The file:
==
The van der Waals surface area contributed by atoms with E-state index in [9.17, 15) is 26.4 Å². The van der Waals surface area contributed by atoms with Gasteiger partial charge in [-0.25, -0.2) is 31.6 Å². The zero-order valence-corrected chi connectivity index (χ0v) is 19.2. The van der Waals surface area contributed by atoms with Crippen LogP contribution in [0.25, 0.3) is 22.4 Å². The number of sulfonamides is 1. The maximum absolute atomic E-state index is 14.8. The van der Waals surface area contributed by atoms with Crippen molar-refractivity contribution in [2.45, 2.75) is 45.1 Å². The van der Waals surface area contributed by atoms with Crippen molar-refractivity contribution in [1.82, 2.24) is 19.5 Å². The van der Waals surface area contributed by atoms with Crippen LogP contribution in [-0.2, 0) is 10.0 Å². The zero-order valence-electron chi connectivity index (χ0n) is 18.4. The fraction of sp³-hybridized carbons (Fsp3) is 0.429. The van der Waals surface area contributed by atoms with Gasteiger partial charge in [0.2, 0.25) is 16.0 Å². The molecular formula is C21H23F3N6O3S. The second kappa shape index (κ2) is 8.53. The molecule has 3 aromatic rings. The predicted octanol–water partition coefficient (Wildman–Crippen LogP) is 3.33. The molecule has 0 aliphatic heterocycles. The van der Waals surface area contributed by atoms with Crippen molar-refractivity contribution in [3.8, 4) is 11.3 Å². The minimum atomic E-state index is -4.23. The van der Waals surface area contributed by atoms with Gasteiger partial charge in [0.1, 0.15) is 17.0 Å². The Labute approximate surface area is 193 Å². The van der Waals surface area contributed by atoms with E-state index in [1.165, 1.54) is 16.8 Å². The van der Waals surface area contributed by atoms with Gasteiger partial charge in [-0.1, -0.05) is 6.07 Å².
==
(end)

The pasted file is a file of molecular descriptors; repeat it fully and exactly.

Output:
The van der Waals surface area contributed by atoms with E-state index in [9.17, 15) is 26.4 Å². The van der Waals surface area contributed by atoms with Gasteiger partial charge in [-0.25, -0.2) is 31.6 Å². The zero-order valence-corrected chi connectivity index (χ0v) is 19.2. The van der Waals surface area contributed by atoms with Crippen LogP contribution in [0.25, 0.3) is 22.4 Å². The number of sulfonamides is 1. The maximum absolute atomic E-state index is 14.8. The van der Waals surface area contributed by atoms with Crippen molar-refractivity contribution in [2.45, 2.75) is 45.1 Å². The van der Waals surface area contributed by atoms with Crippen molar-refractivity contribution in [1.82, 2.24) is 19.5 Å². The van der Waals surface area contributed by atoms with Crippen LogP contribution in [-0.2, 0) is 10.0 Å². The zero-order valence-electron chi connectivity index (χ0n) is 18.4. The fraction of sp³-hybridized carbons (Fsp3) is 0.429. The van der Waals surface area contributed by atoms with Gasteiger partial charge in [0.2, 0.25) is 16.0 Å². The molecular formula is C21H23F3N6O3S. The second kappa shape index (κ2) is 8.53. The molecule has 3 aromatic rings. The predicted octanol–water partition coefficient (Wildman–Crippen LogP) is 3.33. The molecule has 0 aliphatic heterocycles. The van der Waals surface area contributed by atoms with Crippen molar-refractivity contribution in [3.8, 4) is 11.3 Å². The minimum atomic E-state index is -4.23. The van der Waals surface area contributed by atoms with Gasteiger partial charge in [0.1, 0.15) is 17.0 Å². The Labute approximate surface area is 193 Å². The van der Waals surface area contributed by atoms with E-state index in [1.165, 1.54) is 16.8 Å². The van der Waals surface area contributed by atoms with Gasteiger partial charge in [-0.1, -0.05) is 6.07 Å².